Danny Glover, former Bibb County Democratic Party chairman and unsuccessful 2011 candidate for Macon City Council, announced Monday afternoon that hes running for the District 3 seat on the new consolidated Macon-Bibb County commission.
That will pit him against Macon City Councilwoman Elaine Lucas for the district which encompasses east Macon and much of eastern and southern Bibb County. Lucas announced her candidacy last week.
About three dozen supporters were in front of City Hall on Monday to back Glover, including former mayoral candidate Paul Bronson, former Bibb County Sheriff candidate Bill Lucas, Morning Roast co-host Irving Martinez, former state Sen. Miriam Paris, former school board candidate Brenda Sutton and local activist Al Tillman.
Retired Southwest High School principal Gail Fowler introduced Glover, a 2006 graduate.
I can tell you that Danny Glover is a young man experienced in getting things done, she said. Glover was a galvanizing leader from his arrival at Southwest, and feels a responsibility for public service, Fowler said. Its time for a new generation of leaders in Macon-Bibb County, she said as Glover descended City Hall steps to the microphone.
Glover stressed his deep roots in east Macon, going back to his grandfather Willie Smokie Glover, who lived on Maynard Street. He grew up in the area himself, he said, and returned to Macon after graduating from Tennessee State University with a bachelors degree in political science.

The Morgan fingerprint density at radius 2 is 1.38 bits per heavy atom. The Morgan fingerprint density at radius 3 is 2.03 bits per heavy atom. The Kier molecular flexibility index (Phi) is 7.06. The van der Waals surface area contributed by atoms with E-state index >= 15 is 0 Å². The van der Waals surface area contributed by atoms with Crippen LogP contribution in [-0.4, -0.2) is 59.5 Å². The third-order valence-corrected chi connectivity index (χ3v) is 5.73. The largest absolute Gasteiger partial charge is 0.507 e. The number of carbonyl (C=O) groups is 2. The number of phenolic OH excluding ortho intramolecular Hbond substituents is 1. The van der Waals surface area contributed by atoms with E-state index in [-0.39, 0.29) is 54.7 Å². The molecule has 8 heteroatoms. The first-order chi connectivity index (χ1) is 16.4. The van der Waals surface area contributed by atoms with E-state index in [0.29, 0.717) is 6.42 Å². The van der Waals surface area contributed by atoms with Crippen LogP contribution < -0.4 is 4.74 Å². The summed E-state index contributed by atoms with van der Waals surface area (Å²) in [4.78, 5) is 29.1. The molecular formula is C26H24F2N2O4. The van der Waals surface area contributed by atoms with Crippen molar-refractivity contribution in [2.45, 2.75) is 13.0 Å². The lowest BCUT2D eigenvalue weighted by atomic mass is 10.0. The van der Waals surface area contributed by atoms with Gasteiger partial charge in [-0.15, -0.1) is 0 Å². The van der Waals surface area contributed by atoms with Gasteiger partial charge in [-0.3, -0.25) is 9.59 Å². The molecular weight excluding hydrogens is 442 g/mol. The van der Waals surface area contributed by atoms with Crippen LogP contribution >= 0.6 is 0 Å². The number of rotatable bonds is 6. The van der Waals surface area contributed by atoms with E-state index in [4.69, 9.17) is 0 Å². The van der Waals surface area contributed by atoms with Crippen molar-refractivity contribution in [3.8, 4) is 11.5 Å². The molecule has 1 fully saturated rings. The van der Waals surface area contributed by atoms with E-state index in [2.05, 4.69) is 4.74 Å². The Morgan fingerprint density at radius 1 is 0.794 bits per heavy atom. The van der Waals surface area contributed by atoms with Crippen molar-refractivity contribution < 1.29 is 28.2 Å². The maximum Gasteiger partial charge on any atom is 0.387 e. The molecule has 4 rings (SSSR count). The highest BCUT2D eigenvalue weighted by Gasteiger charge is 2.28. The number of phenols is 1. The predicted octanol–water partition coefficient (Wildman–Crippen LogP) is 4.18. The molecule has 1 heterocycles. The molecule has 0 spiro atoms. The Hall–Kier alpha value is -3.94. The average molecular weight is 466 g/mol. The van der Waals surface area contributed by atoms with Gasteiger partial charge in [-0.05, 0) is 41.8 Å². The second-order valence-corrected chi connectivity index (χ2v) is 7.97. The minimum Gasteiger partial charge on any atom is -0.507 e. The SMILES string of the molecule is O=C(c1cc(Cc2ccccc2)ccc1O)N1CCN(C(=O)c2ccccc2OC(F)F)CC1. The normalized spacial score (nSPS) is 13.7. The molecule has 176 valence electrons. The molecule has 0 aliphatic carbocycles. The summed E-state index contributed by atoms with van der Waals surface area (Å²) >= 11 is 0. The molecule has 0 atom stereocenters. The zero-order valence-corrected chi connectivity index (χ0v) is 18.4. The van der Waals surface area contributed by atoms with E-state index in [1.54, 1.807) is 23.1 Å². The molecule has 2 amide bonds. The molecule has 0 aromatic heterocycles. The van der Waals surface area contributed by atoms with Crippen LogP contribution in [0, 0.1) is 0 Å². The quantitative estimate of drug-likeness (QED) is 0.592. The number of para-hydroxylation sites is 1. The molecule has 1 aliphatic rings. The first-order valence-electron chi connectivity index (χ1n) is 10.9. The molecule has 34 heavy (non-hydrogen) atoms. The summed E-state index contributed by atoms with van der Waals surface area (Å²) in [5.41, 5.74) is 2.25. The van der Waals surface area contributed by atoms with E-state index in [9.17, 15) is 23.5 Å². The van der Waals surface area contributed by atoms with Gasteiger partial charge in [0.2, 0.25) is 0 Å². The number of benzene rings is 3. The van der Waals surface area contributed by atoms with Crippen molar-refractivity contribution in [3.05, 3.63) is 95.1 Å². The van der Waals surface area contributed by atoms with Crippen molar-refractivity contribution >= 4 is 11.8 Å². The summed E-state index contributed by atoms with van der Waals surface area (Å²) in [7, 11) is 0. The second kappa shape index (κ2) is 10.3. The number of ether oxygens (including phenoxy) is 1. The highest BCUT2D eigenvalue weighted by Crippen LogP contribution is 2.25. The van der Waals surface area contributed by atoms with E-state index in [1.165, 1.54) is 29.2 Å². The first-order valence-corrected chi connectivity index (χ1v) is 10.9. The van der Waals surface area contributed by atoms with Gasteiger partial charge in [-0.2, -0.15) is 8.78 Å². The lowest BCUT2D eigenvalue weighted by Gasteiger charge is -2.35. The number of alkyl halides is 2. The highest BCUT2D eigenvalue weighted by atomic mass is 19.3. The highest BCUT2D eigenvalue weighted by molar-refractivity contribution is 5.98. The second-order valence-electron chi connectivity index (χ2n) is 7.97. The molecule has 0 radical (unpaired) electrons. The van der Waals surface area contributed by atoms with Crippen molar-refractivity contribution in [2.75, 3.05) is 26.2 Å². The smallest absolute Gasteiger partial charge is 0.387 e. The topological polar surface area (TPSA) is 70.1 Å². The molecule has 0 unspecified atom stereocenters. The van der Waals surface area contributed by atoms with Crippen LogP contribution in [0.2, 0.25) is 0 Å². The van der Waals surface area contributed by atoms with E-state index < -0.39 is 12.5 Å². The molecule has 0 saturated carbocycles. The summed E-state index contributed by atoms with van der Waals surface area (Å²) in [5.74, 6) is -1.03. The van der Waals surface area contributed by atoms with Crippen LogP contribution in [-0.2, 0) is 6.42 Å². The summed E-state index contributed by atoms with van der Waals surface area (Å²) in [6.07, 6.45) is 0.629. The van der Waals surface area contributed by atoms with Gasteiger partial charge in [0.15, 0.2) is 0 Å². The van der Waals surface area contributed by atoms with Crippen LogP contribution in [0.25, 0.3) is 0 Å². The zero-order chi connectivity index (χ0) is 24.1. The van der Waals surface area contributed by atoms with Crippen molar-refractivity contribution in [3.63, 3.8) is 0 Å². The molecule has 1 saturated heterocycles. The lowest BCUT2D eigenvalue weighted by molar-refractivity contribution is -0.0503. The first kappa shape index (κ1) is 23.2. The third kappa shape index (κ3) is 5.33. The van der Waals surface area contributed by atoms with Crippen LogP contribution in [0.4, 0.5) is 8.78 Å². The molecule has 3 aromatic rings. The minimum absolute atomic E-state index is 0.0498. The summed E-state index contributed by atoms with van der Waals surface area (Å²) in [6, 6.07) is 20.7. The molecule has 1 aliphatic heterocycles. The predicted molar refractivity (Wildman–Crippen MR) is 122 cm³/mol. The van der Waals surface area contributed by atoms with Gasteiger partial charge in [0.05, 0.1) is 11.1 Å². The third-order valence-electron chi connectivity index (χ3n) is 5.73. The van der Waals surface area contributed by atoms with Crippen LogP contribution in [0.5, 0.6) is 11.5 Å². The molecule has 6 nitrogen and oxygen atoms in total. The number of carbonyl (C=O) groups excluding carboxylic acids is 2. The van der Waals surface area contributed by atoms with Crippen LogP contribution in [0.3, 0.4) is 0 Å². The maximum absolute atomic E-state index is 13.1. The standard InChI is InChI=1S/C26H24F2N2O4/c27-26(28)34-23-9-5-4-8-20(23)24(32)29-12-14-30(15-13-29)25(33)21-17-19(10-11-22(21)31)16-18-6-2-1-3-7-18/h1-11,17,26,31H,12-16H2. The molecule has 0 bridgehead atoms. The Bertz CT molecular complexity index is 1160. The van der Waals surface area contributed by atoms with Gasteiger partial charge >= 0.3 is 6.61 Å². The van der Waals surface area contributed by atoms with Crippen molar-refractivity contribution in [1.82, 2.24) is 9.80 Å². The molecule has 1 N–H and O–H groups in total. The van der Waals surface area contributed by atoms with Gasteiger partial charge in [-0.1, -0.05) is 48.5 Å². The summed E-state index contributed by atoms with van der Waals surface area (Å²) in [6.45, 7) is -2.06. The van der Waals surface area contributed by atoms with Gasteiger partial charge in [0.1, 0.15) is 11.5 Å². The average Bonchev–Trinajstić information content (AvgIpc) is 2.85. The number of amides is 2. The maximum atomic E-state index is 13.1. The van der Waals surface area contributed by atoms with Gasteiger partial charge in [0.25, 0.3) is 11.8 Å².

Glover delivered a fast-paced, impassioned speech calling for transformation and the renewal of east Macon. He didnt give specifics, and afterwards wouldnt answer policy questions.
Over the coming month, Glover said, he will listen to area residents and business owners to learn what they want from the new consolidated government.
One question hell likely face is whether he meets the residency requirement. In his unsuccessful 2011 campaign for a Macon City Council seat, Glover said he lived on Knott Street, in what will be the new governments District 8.
On Monday, Glover said hes lived on Gray Highway, within District 3, for a minute now.
The city-county consolidation bill says that among other qualifications, a candidate for the new commission must meet eligibility standards for the Georgia House of Representatives. That standard says representatives shall have been legal residents of the territory embraced within the district from which elected for at least one year.
Glover said Monday that he is nevertheless eligible, and would be even if he moved into the district immediately before the deadline to qualify for office.
Soon after his return from college, Glover ran in the Democratic primary for City Council against incumbent Tom Ellington. In that campaign, Glover said he wanted to coordinate community leaders to work on education and crime reduction; call for volunteer cleanup days on city streets; and fine slumlords to fund wider code enforcement.
He lost the primary election, but in January 2012 ran unopposed to become the new Bibb County Democratic Party chairman after a period of party infighting over city and state offices. Glover stepped down four months later, citing resistance from partys old guard, particularly over his support for consolidation.
Information from Telegraph archives was used in this report. To contact writer Jim Gaines, call 744-4489.